Though the game was obviously designed to be played with a controller, and many would still prefer it, I found playing with a keyboard and mouse to be surprisingly enjoyable and easy after adjusting to some of its quirks. Though some keys can be remapped, certain keys for navigating menus can’t, which is disappointing as the menus weren’t well built for keyboard and mouse use. These little foibles aren’t terribly annoying though, and after a few hours I was comfortably navigating the menu even if I was having to reach to hit keys on the other end of the keyboard.
It’s a relief to say that the PC port of Dragon’s Dogma is as good as it is (even if it could still be better) because it means very little can come between enjoying one of the most unique and original RPGs released in the last few years. If you, like me, are exhausted by the proliferation of boring open world tropes like pointless filler content that constantly barrages you in an effort to keep you playing well after the credits have rolled, you’ll be happy to know that Dragon’s Dogma avoids many of these tired designs almost entirely.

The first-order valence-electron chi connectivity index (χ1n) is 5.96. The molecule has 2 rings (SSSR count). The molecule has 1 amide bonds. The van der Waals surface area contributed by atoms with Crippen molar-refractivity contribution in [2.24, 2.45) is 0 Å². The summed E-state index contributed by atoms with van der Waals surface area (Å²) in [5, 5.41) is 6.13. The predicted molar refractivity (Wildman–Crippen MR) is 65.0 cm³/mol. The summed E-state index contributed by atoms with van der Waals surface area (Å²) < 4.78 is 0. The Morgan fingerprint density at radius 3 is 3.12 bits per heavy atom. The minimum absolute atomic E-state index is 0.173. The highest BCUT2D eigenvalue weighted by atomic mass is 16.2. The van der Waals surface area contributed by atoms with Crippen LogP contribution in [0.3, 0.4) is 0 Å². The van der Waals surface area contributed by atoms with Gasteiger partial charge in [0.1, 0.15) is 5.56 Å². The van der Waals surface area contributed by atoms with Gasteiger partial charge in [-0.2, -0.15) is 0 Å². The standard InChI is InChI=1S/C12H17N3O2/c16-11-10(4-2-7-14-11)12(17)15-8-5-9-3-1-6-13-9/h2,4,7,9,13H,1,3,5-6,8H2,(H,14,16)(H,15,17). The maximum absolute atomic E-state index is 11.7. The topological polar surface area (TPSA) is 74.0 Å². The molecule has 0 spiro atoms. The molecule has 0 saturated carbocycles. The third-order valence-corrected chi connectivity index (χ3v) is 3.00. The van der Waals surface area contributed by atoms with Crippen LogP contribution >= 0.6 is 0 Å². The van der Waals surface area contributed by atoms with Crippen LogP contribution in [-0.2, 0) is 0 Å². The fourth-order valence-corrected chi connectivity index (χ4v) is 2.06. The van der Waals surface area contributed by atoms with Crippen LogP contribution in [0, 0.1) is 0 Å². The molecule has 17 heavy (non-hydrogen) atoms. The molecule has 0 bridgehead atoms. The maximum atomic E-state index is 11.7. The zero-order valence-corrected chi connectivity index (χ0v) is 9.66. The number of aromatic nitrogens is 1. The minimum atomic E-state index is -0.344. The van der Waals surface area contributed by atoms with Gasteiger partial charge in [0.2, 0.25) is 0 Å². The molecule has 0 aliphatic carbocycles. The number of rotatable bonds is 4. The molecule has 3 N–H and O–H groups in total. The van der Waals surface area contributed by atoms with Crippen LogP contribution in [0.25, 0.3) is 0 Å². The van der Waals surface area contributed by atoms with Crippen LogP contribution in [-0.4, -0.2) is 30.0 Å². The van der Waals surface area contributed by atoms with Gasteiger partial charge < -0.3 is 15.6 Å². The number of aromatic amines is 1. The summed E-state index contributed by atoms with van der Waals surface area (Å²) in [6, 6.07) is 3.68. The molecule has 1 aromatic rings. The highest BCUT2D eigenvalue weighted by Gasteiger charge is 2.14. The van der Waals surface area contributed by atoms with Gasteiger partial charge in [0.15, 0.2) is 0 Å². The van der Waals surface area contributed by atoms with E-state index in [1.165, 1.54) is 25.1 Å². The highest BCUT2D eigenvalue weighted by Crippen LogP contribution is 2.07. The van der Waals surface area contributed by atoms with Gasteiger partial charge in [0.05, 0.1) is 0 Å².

Without a doubt, exploration and combat are the pillars that hold the whole experience up. The world of Gran Soren is a vast place to explore and so delightfully bursting with secrets and treasures that I felt compelled to explore every nook and cranny on the map. If you spy an inviting looking ledge you can jump to, chances are a treasure chest is waiting to reward you.
Combat remains the single best aspect of Dragon’s Dogma, so much so that it’s almost disappointing how few games have repurposed it. With a handful of classes to choose from and swap between at will (and more that combine two playstyles like the Magic Archer or Mystic Knight), each represents a unique and rewarding playstyle. Whether you’re throwing fireballs as a mage or scaling a towering ogre as a ranger, each discipline is worth investing in.